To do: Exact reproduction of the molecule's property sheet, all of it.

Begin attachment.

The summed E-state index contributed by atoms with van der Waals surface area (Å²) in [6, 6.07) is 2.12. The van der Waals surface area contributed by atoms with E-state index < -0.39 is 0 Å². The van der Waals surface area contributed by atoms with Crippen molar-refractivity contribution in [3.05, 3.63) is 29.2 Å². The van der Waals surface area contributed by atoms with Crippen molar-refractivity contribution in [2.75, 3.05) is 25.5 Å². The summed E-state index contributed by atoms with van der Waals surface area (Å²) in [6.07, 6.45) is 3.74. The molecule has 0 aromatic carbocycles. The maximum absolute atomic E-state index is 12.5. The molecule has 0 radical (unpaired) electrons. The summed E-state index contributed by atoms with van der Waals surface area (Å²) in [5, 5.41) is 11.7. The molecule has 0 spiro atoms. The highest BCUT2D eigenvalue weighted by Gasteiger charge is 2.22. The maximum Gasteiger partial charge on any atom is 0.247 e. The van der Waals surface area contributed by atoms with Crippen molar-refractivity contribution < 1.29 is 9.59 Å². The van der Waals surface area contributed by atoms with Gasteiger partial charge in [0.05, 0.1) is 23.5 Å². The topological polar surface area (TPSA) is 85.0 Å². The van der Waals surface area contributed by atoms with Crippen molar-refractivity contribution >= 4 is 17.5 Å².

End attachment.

The summed E-state index contributed by atoms with van der Waals surface area (Å²) in [6, 6.07) is 2.12. The van der Waals surface area contributed by atoms with E-state index < -0.39 is 0 Å². The van der Waals surface area contributed by atoms with Crippen molar-refractivity contribution in [3.05, 3.63) is 29.2 Å². The van der Waals surface area contributed by atoms with Crippen molar-refractivity contribution in [2.75, 3.05) is 25.5 Å². The summed E-state index contributed by atoms with van der Waals surface area (Å²) in [6.07, 6.45) is 3.74. The molecule has 0 aromatic carbocycles. The maximum absolute atomic E-state index is 12.5. The molecule has 0 radical (unpaired) electrons. The summed E-state index contributed by atoms with van der Waals surface area (Å²) in [5, 5.41) is 11.7. The molecule has 0 spiro atoms. The highest BCUT2D eigenvalue weighted by Gasteiger charge is 2.22. The maximum Gasteiger partial charge on any atom is 0.247 e. The van der Waals surface area contributed by atoms with Crippen molar-refractivity contribution < 1.29 is 9.59 Å². The van der Waals surface area contributed by atoms with Gasteiger partial charge in [0.05, 0.1) is 23.5 Å². The topological polar surface area (TPSA) is 85.0 Å². The van der Waals surface area contributed by atoms with Crippen molar-refractivity contribution >= 4 is 17.5 Å².